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Stephen Hawking and Me: A Remembrance

By Ben Mattlin

Stephen Hawking at Gonville & Caius College, Cambridge.
Stephen Hawking at Gonville & Caius College, Cambridge. Photo credit: Lwp Kommunikáció

When I heard that Professor Stephen Hawking had died, at seventy-six (March 14), my first question was, What of?

The media and general public seemed to assume that his disability had finally caught up with him. Perhaps it had, but I wanted to make sure. I have a similar disability. Mine is spinal muscular atrophy type 2, a progressive neuromuscular weakness that’s practically indistinguishable from Hawking’s "motor neurone [sic.] disease," as the UK’s Guardian newspaper put it (most other sources dubbed his a form of amyotrophic lateral sclerosis, or ALS).

To my surprise, I could find no cause of death in any of the obits I read. Yes, I saw over and over that he had surpassed his doctors’ original prognoses by more than fifty years. So maybe it was reasonable to assume that his demise was at least related to his disability, if not caused by it. But I’m not completely sold. I know how easy it is to blame everything on a disability.

Worse still, for me, were the maudlin comments and cartoon drawings on the Internet that hinted he was better off dead—that now his spirit was free of the shackles of his wheelchair. Puh-lease! Don’t we know by now that a wheelchair is not a prison but a liberating vehicle?

In the Wall Street Journal, op-ed contributor Melissa Blake wrote, “The idea that wheelchairs hold people back is such an outdated misconception; in fact, they do just the opposite. They’re not a hindrance. They’re incredible tools that give people with disabilities new freedom and power—a chance to thrive in an able-bodied world. To see them as anything less is insulting to those who depend on them every day."

At the same time, fellow disability-rights activist Mike Ervin opined in The Progressive: “Rolling through life in a wheelchair like Hawking is not a life of perpetual Hell. But it is Hell when my wheelchair breaks down. Because then I’m stranded. My wheelchair is what makes it possible for me to get around and enjoy life. My wheelchair makes me free.”

I sounded a similar note back in 2005 on NPR: “Are there no wheelchairs in heaven? ... For me, if there is a heaven, it’s not a place where I’ll be able to walk. It’s a place where it doesn’t matter if you can’t."

Clearly, it didn’t matter much to Hawking. He lived a full (and highly visible) life from his wheelchair. Many people, including those of us in wheelchairs, were awed by his many accomplishments. He traveled around the world, gave lectures to large crowds using his computerized voice-output gizmo, wrote books, and made scientific discoveries I’ll never understand.

In Sickness and In HealthIn middle age, he left his wife of many years, just like many other middle-aged guys do! (Sorry, those of you who loved the romantic biopic, The Theory of Everything. It gave some viewers the false impression of a happily-ever-after ending.) Then Hawking married a second time, to one of his nurses. That didn’t last either, as I found out when researching my book on interabled relationships, In Sickness and In Health.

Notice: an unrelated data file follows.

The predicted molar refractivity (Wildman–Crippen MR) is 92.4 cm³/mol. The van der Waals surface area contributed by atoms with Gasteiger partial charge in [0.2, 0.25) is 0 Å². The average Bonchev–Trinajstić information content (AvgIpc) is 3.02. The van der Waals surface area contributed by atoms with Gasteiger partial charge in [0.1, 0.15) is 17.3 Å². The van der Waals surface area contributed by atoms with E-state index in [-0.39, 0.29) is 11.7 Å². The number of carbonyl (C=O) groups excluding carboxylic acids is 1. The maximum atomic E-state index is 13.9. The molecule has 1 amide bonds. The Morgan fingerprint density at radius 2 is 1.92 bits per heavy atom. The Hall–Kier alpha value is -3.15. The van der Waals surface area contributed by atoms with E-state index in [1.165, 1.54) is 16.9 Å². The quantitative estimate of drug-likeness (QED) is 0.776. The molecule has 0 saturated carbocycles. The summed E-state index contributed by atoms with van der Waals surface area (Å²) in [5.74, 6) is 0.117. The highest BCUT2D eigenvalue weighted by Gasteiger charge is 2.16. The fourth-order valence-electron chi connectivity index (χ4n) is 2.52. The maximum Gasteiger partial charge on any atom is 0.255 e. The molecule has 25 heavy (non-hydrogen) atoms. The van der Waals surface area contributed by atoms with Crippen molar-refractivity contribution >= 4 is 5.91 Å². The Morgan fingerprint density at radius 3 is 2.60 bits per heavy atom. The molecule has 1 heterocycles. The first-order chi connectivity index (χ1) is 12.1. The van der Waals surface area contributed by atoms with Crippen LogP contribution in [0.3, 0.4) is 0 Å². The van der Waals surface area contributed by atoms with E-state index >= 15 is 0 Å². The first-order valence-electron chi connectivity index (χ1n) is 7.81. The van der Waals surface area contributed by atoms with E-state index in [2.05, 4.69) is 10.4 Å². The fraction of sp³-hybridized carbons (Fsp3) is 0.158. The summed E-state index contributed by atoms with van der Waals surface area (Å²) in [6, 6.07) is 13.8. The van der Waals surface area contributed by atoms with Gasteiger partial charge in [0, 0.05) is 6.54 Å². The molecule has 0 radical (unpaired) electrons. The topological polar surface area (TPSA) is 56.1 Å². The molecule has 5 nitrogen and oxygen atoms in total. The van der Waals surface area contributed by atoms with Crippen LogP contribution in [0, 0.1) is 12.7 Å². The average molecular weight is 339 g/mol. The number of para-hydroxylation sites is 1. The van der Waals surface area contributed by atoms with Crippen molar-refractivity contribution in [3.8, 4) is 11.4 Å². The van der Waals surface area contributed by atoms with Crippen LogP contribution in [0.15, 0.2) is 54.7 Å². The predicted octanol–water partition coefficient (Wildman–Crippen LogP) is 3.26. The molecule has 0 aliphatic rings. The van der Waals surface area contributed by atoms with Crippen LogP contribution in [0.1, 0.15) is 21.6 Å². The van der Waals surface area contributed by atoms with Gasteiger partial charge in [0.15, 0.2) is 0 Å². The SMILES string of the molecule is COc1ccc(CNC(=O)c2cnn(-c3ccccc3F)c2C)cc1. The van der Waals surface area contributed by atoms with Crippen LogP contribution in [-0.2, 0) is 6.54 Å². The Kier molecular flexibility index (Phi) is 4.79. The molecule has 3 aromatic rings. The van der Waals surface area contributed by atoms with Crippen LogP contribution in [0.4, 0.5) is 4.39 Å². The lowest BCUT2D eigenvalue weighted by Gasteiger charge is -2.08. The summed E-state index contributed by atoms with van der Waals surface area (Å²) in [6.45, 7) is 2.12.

I had wanted to include Dr. and Mrs. Hawking in my collection of couples who were successfully living with one member’s disability. When I finally got a hold of an assistant for Professor Hawking, she told me flatly, “There is no current Mrs. Hawking.” I still tried to get a comment from him, but she said he was not interested.

Those of you who’ve read my previous essays know that I’ve often been mistaken for Stephen Hawking—or as some strangers have put it, “that science guy.” I don’t actually look like him at all, but as I said before, I have a similar disability to his. My posture is not unlike his. My wheelchair is fairly high-tech, too. I drive it with my mouth. And I wear glasses, which he did. But other than that, I don’t see the resemblance.

Nonetheless, like many of us wheelchair-users, I couldn’t help feeling a deep personal affinity with the professor. I’m not sure if, given the chance to chat, we would’ve had a single thing in common. But I imagine we shared a number of experiences. And I admire the way he didn’t just hide in his laboratory or think-tank. He got out there!

I’ve often wondered, Would Hawking have become so famous if he didn’t have such a highly visible disability? Sure, he became known because of his groundbreaking ideas about black holes, but he stayed a megastar because his disability became emblematic. It boosted his persona. It helped him get noticed and listened to. It made him cool, intriguing.

And now, who will replace him in the disability iconography? I suppose the most famous living disabled person is Peter Dinklage, that dashingly handsome and charismatic short-statured actor who stars as Tyrion Lannister in Game of Thrones. Or doesn’t dwarfism count?


About the Author 

Ben MattlinBen Mattlin is the author of Miracle Boy Grows Up and In Sickness and In Health: Love, Disability, and a Quest to Understand the Perils and Pleasures of Interabled Romance, and a frequent contributor to Financial Advisor magazine. His work has appeared in the New York TimesLos Angeles TimesWashington PostChicago TribuneUSA Today, and Vox, and on NPR. He lives in Los Angeles, California. Follow him on Twitter at @benmattlin and visit his website.